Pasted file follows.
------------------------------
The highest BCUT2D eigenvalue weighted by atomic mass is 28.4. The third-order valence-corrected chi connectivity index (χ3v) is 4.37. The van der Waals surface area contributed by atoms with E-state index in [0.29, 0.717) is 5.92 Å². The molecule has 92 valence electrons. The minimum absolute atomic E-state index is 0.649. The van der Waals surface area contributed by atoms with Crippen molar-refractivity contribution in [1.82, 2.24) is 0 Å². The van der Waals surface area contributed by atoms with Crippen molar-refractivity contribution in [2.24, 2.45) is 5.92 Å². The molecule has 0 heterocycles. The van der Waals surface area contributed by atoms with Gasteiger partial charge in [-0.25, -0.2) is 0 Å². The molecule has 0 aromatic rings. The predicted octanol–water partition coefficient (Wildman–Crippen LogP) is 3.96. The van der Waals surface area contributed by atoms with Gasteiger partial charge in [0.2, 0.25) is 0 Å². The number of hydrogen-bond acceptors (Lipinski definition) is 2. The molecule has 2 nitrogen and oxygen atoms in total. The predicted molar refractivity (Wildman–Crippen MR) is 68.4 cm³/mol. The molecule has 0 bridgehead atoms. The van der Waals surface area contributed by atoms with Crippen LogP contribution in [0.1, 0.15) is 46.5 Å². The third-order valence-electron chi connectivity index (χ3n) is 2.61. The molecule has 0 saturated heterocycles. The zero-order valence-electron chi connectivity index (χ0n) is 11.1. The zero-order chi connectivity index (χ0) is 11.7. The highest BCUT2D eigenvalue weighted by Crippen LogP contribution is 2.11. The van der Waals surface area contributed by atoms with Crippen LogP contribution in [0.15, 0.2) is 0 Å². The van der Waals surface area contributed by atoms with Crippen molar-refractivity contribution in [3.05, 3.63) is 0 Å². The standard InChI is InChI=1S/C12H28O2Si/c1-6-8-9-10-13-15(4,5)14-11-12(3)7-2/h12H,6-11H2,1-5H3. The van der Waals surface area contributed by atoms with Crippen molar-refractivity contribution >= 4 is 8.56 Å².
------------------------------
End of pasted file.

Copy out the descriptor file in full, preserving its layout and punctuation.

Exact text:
The highest BCUT2D eigenvalue weighted by atomic mass is 28.4. The third-order valence-corrected chi connectivity index (χ3v) is 4.37. The van der Waals surface area contributed by atoms with E-state index in [0.29, 0.717) is 5.92 Å². The molecule has 92 valence electrons. The minimum absolute atomic E-state index is 0.649. The van der Waals surface area contributed by atoms with Crippen molar-refractivity contribution in [1.82, 2.24) is 0 Å². The van der Waals surface area contributed by atoms with Crippen molar-refractivity contribution in [2.24, 2.45) is 5.92 Å². The molecule has 0 heterocycles. The van der Waals surface area contributed by atoms with Gasteiger partial charge in [-0.25, -0.2) is 0 Å². The molecule has 0 aromatic rings. The predicted octanol–water partition coefficient (Wildman–Crippen LogP) is 3.96. The van der Waals surface area contributed by atoms with Gasteiger partial charge in [0.2, 0.25) is 0 Å². The number of hydrogen-bond acceptors (Lipinski definition) is 2. The molecule has 2 nitrogen and oxygen atoms in total. The predicted molar refractivity (Wildman–Crippen MR) is 68.4 cm³/mol. The molecule has 0 bridgehead atoms. The van der Waals surface area contributed by atoms with Crippen LogP contribution in [0.1, 0.15) is 46.5 Å². The third-order valence-electron chi connectivity index (χ3n) is 2.61. The molecule has 0 saturated heterocycles. The zero-order valence-electron chi connectivity index (χ0n) is 11.1. The zero-order chi connectivity index (χ0) is 11.7. The highest BCUT2D eigenvalue weighted by Crippen LogP contribution is 2.11. The van der Waals surface area contributed by atoms with Crippen LogP contribution in [0.15, 0.2) is 0 Å². The van der Waals surface area contributed by atoms with Crippen molar-refractivity contribution in [3.05, 3.63) is 0 Å². The standard InChI is InChI=1S/C12H28O2Si/c1-6-8-9-10-13-15(4,5)14-11-12(3)7-2/h12H,6-11H2,1-5H3. The van der Waals surface area contributed by atoms with Crippen molar-refractivity contribution >= 4 is 8.56 Å².